Education: A lifelong pursuit
Octogenarian says learning keeps her young
The way history and Russian Professor Dennis Reinhartz
sees it, the one thing all older students have in common isnothing.
"You just can't generalize about this group or
any group," he said. "They have varying attitudes and come to
school for various reasons. They're very, very diverse. Some just like
coming to school and being intellectually challenged. They want to stay
History doctoral student Jan Davis numbers among those seeking intellectual challenge. She earned her bachelor's degree in violin and mathematics in the 1950s. Then, after a career in systems analysis and technical writing, she returned to school in the 1990s along with her youngest daughter. The pair received their master's degrees the same day, Davis in history, and her daughter in art and art history.
Davis, who characterizes the study of history as a kind of "modified gossip," is particularly interested in English history. For her master's thesis, she explored several episodes of conflict between church and state in England, beginning with Henry II and his ongoing dispute with Thomas Becket.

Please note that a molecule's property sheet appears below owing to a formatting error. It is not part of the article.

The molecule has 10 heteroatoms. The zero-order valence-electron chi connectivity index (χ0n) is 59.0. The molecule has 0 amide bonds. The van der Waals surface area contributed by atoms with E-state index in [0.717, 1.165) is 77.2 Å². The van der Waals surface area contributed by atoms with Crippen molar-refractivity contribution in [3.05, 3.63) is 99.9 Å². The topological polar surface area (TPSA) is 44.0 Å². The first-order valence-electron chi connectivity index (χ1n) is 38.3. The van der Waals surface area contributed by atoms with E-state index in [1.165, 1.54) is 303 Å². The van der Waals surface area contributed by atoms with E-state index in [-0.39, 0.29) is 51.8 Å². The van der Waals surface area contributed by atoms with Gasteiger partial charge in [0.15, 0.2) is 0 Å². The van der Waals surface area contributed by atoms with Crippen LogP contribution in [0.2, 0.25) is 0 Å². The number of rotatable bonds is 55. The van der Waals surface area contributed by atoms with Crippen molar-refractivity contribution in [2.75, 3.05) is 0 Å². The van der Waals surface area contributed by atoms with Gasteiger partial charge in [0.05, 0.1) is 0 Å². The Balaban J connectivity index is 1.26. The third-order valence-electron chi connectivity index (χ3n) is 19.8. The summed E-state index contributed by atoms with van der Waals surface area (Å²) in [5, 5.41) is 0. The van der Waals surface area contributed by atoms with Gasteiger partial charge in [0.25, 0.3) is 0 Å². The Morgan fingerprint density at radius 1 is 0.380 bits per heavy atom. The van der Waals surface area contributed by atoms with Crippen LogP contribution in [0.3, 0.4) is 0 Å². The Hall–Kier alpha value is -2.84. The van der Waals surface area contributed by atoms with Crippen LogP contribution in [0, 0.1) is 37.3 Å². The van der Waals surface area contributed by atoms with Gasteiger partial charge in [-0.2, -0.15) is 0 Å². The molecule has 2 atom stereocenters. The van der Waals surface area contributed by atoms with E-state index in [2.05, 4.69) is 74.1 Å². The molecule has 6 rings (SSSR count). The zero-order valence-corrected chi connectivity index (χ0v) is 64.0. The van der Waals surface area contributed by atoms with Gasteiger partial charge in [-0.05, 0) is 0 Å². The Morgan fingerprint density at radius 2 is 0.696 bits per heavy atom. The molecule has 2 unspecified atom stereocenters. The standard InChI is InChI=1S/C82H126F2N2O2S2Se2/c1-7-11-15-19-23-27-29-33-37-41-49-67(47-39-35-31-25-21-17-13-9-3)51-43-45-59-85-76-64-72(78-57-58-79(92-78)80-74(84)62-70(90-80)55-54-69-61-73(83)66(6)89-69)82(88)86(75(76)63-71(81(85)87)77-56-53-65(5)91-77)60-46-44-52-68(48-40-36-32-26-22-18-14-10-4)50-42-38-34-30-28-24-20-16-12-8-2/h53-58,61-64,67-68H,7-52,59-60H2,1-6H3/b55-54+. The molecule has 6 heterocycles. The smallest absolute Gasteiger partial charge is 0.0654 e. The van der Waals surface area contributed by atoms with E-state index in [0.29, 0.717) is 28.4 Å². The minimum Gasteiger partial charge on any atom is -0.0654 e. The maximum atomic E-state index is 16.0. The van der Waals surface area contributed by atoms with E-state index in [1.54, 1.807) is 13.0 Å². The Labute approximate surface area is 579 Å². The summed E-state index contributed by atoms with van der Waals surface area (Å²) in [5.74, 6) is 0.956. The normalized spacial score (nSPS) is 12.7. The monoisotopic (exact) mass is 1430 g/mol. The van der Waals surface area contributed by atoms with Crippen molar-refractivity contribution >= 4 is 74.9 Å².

"You get into some of the ideas as to why things happen," she said. "There were a lot of rumors to sift through."
Davis returned to school because she wanted to continue learning.
"I think education is a really important thing," she said. "It teaches you to think on your own. I had a little time, since all my kids were grown and I just wanted to go back to school. I like to learn. I think it keeps you young."
Dr. Reinhartz has a bit of experience with young-thinking older students. After earning a Ph.D. at age 25, he started his teaching career in the night school at Rutgers University, where almost all of the students were older.
"I learned really early how to deal with older students," he said. "They're just as diverse and individual as everyone else. You can't generalize about people.
"Of course, one thing the other students sometimes don't realize is that our older students have lives outside school. They have jobs and familiesreal-world concerns."
They also have a world of experience to share with classmates. One of Dr. Reinhartz's older students spends every summer traveling the world, often participating in archeological digs. Such students bring the added depth and breadth of their experience to classroom discussions.
Davis' research for her doctoral degree in transatlantic history has immersed her in the 16th-century world of an early mapmaker, Gerard Mercator, and the founder of modern anatomy, Andreas Vesalius.
"I want to know why things happened and how these people interacted," she said. "It's interesting to look at their lives. There's so much to learn. If I have to go, I'd love to die in a library."